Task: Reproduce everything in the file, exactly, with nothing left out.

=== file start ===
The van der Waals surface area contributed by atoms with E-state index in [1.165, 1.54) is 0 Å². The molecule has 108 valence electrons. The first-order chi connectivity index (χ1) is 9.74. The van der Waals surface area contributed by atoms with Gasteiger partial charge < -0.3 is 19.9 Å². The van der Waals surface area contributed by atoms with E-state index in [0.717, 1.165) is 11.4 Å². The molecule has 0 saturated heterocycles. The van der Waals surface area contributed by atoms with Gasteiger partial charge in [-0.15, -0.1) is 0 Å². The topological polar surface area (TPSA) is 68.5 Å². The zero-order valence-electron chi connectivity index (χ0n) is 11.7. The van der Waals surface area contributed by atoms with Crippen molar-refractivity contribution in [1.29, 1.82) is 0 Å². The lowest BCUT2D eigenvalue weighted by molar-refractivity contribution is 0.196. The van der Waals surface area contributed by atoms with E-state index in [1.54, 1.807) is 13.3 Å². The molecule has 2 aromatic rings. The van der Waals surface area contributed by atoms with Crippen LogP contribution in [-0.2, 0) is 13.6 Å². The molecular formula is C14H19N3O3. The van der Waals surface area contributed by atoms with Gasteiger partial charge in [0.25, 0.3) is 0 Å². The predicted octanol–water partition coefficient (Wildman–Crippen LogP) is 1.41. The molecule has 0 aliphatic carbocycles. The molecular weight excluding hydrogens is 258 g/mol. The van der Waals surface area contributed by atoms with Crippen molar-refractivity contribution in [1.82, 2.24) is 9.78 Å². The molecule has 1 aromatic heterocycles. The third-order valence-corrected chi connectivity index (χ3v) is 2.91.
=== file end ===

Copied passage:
The van der Waals surface area contributed by atoms with E-state index in [1.165, 1.54) is 0 Å². The molecule has 108 valence electrons. The first-order chi connectivity index (χ1) is 9.74. The van der Waals surface area contributed by atoms with Gasteiger partial charge < -0.3 is 19.9 Å². The van der Waals surface area contributed by atoms with E-state index in [0.717, 1.165) is 11.4 Å². The molecule has 0 saturated heterocycles. The van der Waals surface area contributed by atoms with Gasteiger partial charge in [-0.15, -0.1) is 0 Å². The topological polar surface area (TPSA) is 68.5 Å². The zero-order valence-electron chi connectivity index (χ0n) is 11.7. The van der Waals surface area contributed by atoms with Crippen molar-refractivity contribution in [1.29, 1.82) is 0 Å². The lowest BCUT2D eigenvalue weighted by molar-refractivity contribution is 0.196. The van der Waals surface area contributed by atoms with E-state index in [1.54, 1.807) is 13.3 Å². The molecule has 2 aromatic rings. The van der Waals surface area contributed by atoms with Crippen LogP contribution in [-0.2, 0) is 13.6 Å². The molecular formula is C14H19N3O3. The van der Waals surface area contributed by atoms with Gasteiger partial charge in [0.25, 0.3) is 0 Å². The predicted octanol–water partition coefficient (Wildman–Crippen LogP) is 1.41. The molecule has 0 aliphatic carbocycles. The molecular weight excluding hydrogens is 258 g/mol. The van der Waals surface area contributed by atoms with Crippen molar-refractivity contribution in [1.82, 2.24) is 9.78 Å². The molecule has 1 aromatic heterocycles. The third-order valence-corrected chi connectivity index (χ3v) is 2.91.